Love him or hate him, it’s hard to deny that Virgil Abloh is one of the preeminent cultural flavor makers of the 21st century.
The influence of the American designer, entrepreneur, DJ, creative director of Louis Vuitton, founder of Off-White and compatriot of Kanye West is deeply rooted in modern popular culture. Its signature deconstructed style and highly industrial aesthetic – one of the most iconic design languages of the 21st century – has manifested itself in clothing, accessories, furniture, artwork, music, and even bottled water. Abloh is productive and has more collaborations than any other artist active today.
However, he is a divisive figure. Legions of hypebeasts worship him like a god, his shoe collaborations with Nike and his collections with LV enjoy unprecedented success. Others view his minimalist design language ̵
Abloh’s recent work has led him to team up with Mercedes-Benz chief designer Gorden Wagener on a unique edition of the G63 (also known as the “G-Wagen”) they have dubbed the “Off-Road Vehicle Project”: A concept design project that is about “studying what luxury could be like 100 years from now,” the couple said.
The two turned the SUV into some sort of postmodern racing car with an incongruous, box-shaped body kit. NASCAR tires, window net, and roll cage; a stripped-down interior and a partially sanded paintwork. It is somewhat reminiscent of the works of American artist colleague Tom Sachs. But that would do Sachs a disservice because we – like many others on the Internet – find this “art car” absurdly ugly.
But what we think is irrelevant.
Ted Gushue – photographer, respected auto journalist, and founder of Type7 – refers to the fact that the off-road vehicle project is not intended for car enthusiasts or adults. Indeed, it is a smart move by Mercedes to appeal to a younger generation of consumers.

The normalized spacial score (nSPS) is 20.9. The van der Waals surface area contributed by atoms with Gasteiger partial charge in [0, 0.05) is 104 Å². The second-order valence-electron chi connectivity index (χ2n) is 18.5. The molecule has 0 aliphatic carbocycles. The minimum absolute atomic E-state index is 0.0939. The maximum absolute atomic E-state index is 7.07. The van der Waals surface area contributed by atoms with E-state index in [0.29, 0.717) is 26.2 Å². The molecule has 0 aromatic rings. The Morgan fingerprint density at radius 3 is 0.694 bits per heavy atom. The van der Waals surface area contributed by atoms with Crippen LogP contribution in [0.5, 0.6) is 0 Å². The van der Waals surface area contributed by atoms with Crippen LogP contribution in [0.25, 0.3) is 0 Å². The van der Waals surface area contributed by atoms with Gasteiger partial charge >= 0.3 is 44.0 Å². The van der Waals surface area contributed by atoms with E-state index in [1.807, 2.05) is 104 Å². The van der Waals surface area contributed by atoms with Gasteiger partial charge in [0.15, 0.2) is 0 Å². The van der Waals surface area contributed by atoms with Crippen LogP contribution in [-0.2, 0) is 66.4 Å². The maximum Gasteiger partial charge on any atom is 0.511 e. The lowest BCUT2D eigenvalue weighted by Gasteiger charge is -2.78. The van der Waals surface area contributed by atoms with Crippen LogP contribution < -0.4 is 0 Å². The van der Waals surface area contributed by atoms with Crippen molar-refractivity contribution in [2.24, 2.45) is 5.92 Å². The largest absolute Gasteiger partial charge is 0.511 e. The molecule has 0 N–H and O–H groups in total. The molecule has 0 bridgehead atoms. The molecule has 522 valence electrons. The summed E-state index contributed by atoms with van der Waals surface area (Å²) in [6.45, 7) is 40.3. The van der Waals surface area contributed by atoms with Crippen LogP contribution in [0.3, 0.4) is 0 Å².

“The collaboration between Virgil Abloh and Mercedes-Benz is not for me and not for many of you,” says Gushue.
“But it’s about acting as a ‘Trojan horse’ to have a whole generation of children who live in cities, who never think about cars or car design, who are interested and engaged.”
“The auto industry has a big problem on the immediate horizon for the next 20 years as we increasingly turn to a society without cars. Children who are staring at a red brick that has Supreme written on it need to start pouring their energies into car design and culture. If not, we’ll be fucked. “
In this way, the off-road vehicle project is a stroke of genius.
Abloh’s influence on so many aspects of popular culture is difficult to exaggerate. His co-sign practically guarantees success … or at least eyeballs. Hell, we’re writing about it, so Mercedes’s strategy clearly works. People who weren’t interested in cars before will now pay attention thanks to Virgil’s ‘Midas Touch’. Conversely, there will be another subgroup of people who are not interested in art / design /. Haute couture Thanks to this collaboration, that will be the name of Googeln Abloh.
As the first African American to lead the creative direction of a French luxury brand and climb to the top of the modern art world in just a few years, Abloh’s journey and creativity inspire. Consumers of all origins, who have never seen themselves to exist in the same universe as, for example, German luxury cars, now have a rolling memorial for their future.
Auto or art purists may make fun of the Off-Road Vehicle project, but there is no doubt that its legacy will be heavily felt in the years to come.
Abloh isn’t the only trendsetter to have worked on a luxury vehicle like this one. The NYC-based artist Daniel Arsham, who also worked with Adidas, Christian Dior and Nintendo, worked with Porsche on the “Porsche 3019”: a fully drivable 992 coupé with stone body parts with Arsham’s characteristic “eroded” crystal artwork.
That said, Abloh’s cultural cache expands Arshams far.
Two Project SUV vehicles have been made: a supposedly working full-size version and a 1/3 scale version to be auctioned at Sotheby’s to support Virgil Abloh’s “Post-Modern” scholarship fund for black art students. It’s an easy bet it’ll make a pretty penny if it goes under the hammer.